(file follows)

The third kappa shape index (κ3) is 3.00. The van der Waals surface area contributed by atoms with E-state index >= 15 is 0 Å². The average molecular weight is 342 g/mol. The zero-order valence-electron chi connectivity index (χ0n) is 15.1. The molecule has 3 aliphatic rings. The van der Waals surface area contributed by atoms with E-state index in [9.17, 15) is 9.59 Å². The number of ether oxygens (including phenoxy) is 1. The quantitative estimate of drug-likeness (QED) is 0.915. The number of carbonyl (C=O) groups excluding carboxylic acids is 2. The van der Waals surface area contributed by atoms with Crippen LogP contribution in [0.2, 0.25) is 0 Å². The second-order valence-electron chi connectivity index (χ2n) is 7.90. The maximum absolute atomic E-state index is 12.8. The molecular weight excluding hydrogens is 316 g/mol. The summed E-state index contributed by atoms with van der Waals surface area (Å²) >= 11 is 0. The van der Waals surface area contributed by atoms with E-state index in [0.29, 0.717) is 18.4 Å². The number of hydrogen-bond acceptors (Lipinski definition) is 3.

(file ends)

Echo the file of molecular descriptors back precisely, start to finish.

The third kappa shape index (κ3) is 3.00. The van der Waals surface area contributed by atoms with E-state index >= 15 is 0 Å². The average molecular weight is 342 g/mol. The zero-order valence-electron chi connectivity index (χ0n) is 15.1. The molecule has 3 aliphatic rings. The van der Waals surface area contributed by atoms with E-state index in [9.17, 15) is 9.59 Å². The number of ether oxygens (including phenoxy) is 1. The quantitative estimate of drug-likeness (QED) is 0.915. The number of carbonyl (C=O) groups excluding carboxylic acids is 2. The van der Waals surface area contributed by atoms with Crippen LogP contribution in [0.2, 0.25) is 0 Å². The second-order valence-electron chi connectivity index (χ2n) is 7.90. The maximum absolute atomic E-state index is 12.8. The molecular weight excluding hydrogens is 316 g/mol. The summed E-state index contributed by atoms with van der Waals surface area (Å²) >= 11 is 0. The van der Waals surface area contributed by atoms with E-state index in [0.29, 0.717) is 18.4 Å². The number of hydrogen-bond acceptors (Lipinski definition) is 3.